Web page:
China Flags India’s ALMM Mandate as a ‘Specific Trade Concern’ at WTO
It is for the fourth time that China has raked up the issue
China has once again raised a ‘Specific Trade Concern’ against India’s regulation that permits the deployment of only domestically manufactured solar modules for all projects across the country.
The Approved List of Models and Manufacturers (ALMM) has barred Chinese companies from supplying modules for domestic solar projects. An aggrieved China considers ALMM as a trade barrier and is seeking to raise a trade dispute at the WTO.
China’s action comes days after India suspended the ALMM mandate for solar developers by a year. Projects commissioned by March 31, 2024, will be exempted from procuring solar modules from the list. The ALMM order was issued in 2019 and has since been extended several times.
At a meeting of the Committee on Technical Barriers to Trade (TBT) last week, when WTO members discussed standards and technical regulations that could contribute to addressing climate change challenges, China raised the ALMM issue as a specific trade concern (STC) for the fourth time.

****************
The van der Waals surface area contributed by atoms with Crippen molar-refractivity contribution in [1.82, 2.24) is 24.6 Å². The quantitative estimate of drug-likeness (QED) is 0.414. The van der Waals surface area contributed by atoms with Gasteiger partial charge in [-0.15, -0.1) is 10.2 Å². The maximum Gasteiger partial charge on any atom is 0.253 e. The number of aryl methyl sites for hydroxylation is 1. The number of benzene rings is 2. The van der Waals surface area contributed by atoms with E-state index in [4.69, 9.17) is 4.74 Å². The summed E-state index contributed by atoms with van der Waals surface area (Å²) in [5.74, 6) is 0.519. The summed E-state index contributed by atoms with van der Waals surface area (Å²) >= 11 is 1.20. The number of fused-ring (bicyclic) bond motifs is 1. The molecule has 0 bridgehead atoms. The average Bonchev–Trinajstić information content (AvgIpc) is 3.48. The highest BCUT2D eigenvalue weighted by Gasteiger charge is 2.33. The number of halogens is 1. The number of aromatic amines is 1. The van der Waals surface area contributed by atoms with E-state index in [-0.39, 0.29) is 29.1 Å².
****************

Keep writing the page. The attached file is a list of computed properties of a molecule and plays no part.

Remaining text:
India has traditionally relied on Chinese solar modules since domestic manufacturing is still finding its feet. The intent of ALMM was to catalyze indigenous manufacturing but production capacities have only started coming up lately and are not sufficient to meet the demand yet.
In February, Union Minister for Power and New and Renewable Energy R.K.Singh told a media house: “I put up a total barrier, ALMM, under which no Chinese company has been listed, so they can’t export. I put up the barrier, and at that time, Niti Aayog said it was a complete barrier. I said it was necessary.”
He had spoken of relaxing the ALMM mandate since India’s existing domestic capacity is not able to meet the demand. “As I said, I have about 70 GW of solar capacity under implementation, and the manufacturing capacity of 500 Wp (modules) and above is just 10 GW,” he had said.
While Singh has said India will fight it out at the WTO, it remains to be seen whether China will seek to escalate the issue. Most STCs raised at the TBT Committee fizzle out without turning into formal disputes. Only a small number of barriers to trade-related disputes end up as agenda items in the WTO dispute settlement mechanisms. The committee usually meets thrice a year.